Minister of Health Aaron Motsoaledi earlier today gave his backing to changes that he says will make medical insurance affordable for most people, as South Africa shifts towards universal health-insurance coverage.
The health system in this, Africa's most industrialised economy, still harbours enormous inequalities more than two decades after the ANC took power.
Only an estimated 10 percent of South Africa's population can afford expensive private healthcare, while the majority queue at understaffed public hospitals that lack critical equipment.
"As it is now generally accepted, the cost of private healthcare is out of the reach of many citizens, even the well-to-do ones," Motsoaledi told reporters.
Motsoaledi backed a Medical Schemes Amendment Bill that proposes to abolish co-payments, in which an insurer pays a portion of a patient's bill, with the rest of the money coming from the patient's own pocket.
Motsoaledi said the amendment meant that every amount charged to a patient will be fully settled by the scheme, so that the sick are not "burdened" with payments.
The measures are also aimed at stopping the practice of using brokers within the medical-insurance environment, as well as replacing prescribed minimum benefits for mostly hospital-based conditions with comprehensive service benefits.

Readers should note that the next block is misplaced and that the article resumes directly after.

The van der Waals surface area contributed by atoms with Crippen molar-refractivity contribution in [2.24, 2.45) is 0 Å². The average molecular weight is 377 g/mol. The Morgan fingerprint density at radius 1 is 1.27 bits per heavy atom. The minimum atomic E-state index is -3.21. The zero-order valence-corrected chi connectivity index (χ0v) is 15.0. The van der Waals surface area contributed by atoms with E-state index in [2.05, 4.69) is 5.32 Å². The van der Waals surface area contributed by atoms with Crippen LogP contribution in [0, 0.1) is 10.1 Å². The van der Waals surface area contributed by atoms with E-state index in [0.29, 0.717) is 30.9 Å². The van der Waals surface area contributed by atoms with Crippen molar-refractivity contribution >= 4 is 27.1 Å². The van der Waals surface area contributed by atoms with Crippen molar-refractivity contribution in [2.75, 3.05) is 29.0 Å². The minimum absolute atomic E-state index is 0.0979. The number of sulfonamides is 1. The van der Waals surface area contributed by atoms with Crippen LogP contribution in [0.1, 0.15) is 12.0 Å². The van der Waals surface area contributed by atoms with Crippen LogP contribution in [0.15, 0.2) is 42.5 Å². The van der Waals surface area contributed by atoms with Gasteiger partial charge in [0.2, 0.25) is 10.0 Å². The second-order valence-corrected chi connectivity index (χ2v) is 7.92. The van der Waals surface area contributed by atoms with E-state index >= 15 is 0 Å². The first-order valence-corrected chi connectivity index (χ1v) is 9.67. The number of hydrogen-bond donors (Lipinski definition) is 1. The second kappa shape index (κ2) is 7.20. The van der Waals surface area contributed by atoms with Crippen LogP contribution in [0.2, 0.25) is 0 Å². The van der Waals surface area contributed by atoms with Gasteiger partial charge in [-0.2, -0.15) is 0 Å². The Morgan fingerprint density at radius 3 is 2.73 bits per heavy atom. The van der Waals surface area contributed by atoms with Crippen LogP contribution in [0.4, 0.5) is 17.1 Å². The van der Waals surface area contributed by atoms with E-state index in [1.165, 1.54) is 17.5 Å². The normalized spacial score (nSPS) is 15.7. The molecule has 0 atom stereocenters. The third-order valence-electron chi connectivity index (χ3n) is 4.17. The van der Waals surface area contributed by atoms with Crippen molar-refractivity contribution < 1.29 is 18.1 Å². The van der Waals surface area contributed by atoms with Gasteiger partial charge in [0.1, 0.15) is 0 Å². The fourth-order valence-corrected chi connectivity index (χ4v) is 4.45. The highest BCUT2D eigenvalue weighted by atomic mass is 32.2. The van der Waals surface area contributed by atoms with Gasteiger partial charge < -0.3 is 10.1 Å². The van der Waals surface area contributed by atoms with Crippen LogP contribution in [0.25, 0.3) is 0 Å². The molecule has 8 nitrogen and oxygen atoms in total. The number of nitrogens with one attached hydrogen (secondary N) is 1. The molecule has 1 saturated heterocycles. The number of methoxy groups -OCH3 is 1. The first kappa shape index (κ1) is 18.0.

These comprehensive service benefits will include primary healthcare, such as family planning, vaccination and screening services, Motsoaledi said.
Other changes include introducing a system in which higher earners subsidise those who are paid less.
"The present contribution table charges the same rate for a lower-income earner and a high-income earner for the same benefits. This practice completely negates the principles of income cross-subsidisation," the minister said.
Reporting by Wendell Roelf. Editing by James Macharia, Catherine Evans and HuffPost